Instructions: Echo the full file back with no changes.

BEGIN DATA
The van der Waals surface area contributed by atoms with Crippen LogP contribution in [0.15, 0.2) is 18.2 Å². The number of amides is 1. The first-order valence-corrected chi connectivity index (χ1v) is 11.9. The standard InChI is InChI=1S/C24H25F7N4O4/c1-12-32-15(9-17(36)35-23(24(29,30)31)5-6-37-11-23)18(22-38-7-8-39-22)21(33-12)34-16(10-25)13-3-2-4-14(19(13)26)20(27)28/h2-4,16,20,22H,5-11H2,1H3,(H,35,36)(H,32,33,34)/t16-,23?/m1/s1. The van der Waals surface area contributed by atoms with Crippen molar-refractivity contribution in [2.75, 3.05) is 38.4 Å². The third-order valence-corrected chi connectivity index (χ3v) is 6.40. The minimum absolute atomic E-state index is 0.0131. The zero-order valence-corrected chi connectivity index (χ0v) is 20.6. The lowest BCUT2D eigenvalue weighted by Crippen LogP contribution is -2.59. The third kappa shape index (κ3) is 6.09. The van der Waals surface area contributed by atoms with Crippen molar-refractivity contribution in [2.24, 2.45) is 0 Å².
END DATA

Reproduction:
The van der Waals surface area contributed by atoms with Crippen LogP contribution in [0.15, 0.2) is 18.2 Å². The number of amides is 1. The first-order valence-corrected chi connectivity index (χ1v) is 11.9. The standard InChI is InChI=1S/C24H25F7N4O4/c1-12-32-15(9-17(36)35-23(24(29,30)31)5-6-37-11-23)18(22-38-7-8-39-22)21(33-12)34-16(10-25)13-3-2-4-14(19(13)26)20(27)28/h2-4,16,20,22H,5-11H2,1H3,(H,35,36)(H,32,33,34)/t16-,23?/m1/s1. The van der Waals surface area contributed by atoms with Crippen molar-refractivity contribution in [2.75, 3.05) is 38.4 Å². The third-order valence-corrected chi connectivity index (χ3v) is 6.40. The minimum absolute atomic E-state index is 0.0131. The zero-order valence-corrected chi connectivity index (χ0v) is 20.6. The lowest BCUT2D eigenvalue weighted by Crippen LogP contribution is -2.59. The third kappa shape index (κ3) is 6.09. The van der Waals surface area contributed by atoms with Crippen molar-refractivity contribution in [2.24, 2.45) is 0 Å².